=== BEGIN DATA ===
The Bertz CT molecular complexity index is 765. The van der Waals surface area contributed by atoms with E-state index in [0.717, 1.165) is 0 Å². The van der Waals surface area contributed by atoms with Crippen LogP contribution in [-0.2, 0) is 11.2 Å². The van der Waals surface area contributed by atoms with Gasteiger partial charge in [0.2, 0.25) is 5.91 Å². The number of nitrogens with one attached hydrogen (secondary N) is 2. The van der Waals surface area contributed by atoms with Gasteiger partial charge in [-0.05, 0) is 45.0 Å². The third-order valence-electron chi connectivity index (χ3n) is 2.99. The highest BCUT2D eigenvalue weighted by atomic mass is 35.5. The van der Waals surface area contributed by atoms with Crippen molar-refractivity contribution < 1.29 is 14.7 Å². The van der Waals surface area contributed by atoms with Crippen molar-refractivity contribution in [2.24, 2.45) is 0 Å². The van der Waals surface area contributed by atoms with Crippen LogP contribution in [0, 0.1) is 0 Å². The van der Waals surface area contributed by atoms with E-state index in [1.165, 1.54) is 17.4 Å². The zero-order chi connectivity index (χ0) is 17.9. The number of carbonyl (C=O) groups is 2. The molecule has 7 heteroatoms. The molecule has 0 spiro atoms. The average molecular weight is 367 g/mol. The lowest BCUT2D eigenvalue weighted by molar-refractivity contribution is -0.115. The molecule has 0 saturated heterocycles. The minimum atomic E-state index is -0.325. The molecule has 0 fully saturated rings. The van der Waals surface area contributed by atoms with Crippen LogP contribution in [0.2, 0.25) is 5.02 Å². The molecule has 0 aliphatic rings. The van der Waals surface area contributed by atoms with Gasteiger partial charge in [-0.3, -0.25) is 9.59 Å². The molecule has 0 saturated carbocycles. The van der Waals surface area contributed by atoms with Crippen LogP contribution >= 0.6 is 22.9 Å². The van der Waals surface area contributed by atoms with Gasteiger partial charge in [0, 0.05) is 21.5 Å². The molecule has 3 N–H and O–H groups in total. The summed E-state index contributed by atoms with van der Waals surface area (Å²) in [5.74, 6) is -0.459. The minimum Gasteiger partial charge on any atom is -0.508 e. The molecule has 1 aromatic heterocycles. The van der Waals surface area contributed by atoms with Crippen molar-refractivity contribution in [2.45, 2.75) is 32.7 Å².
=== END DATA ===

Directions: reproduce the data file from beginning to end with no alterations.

The Bertz CT molecular complexity index is 765. The van der Waals surface area contributed by atoms with E-state index in [0.717, 1.165) is 0 Å². The van der Waals surface area contributed by atoms with Crippen LogP contribution in [-0.2, 0) is 11.2 Å². The van der Waals surface area contributed by atoms with Gasteiger partial charge in [0.2, 0.25) is 5.91 Å². The number of nitrogens with one attached hydrogen (secondary N) is 2. The van der Waals surface area contributed by atoms with Gasteiger partial charge in [-0.05, 0) is 45.0 Å². The third-order valence-electron chi connectivity index (χ3n) is 2.99. The highest BCUT2D eigenvalue weighted by atomic mass is 35.5. The van der Waals surface area contributed by atoms with Crippen molar-refractivity contribution < 1.29 is 14.7 Å². The van der Waals surface area contributed by atoms with Crippen molar-refractivity contribution in [2.24, 2.45) is 0 Å². The van der Waals surface area contributed by atoms with Crippen LogP contribution in [0, 0.1) is 0 Å². The van der Waals surface area contributed by atoms with E-state index in [1.165, 1.54) is 17.4 Å². The zero-order chi connectivity index (χ0) is 17.9. The number of carbonyl (C=O) groups is 2. The molecule has 7 heteroatoms. The molecule has 0 spiro atoms. The average molecular weight is 367 g/mol. The lowest BCUT2D eigenvalue weighted by molar-refractivity contribution is -0.115. The molecule has 0 saturated heterocycles. The minimum atomic E-state index is -0.325. The molecule has 0 fully saturated rings. The van der Waals surface area contributed by atoms with Crippen LogP contribution in [0.2, 0.25) is 5.02 Å². The molecule has 0 aliphatic rings. The van der Waals surface area contributed by atoms with Gasteiger partial charge in [-0.3, -0.25) is 9.59 Å². The molecule has 0 saturated carbocycles. The van der Waals surface area contributed by atoms with Crippen LogP contribution >= 0.6 is 22.9 Å². The van der Waals surface area contributed by atoms with Gasteiger partial charge in [0, 0.05) is 21.5 Å². The molecule has 3 N–H and O–H groups in total. The summed E-state index contributed by atoms with van der Waals surface area (Å²) in [5.74, 6) is -0.459. The minimum Gasteiger partial charge on any atom is -0.508 e. The molecule has 1 aromatic heterocycles. The van der Waals surface area contributed by atoms with Crippen molar-refractivity contribution in [2.45, 2.75) is 32.7 Å².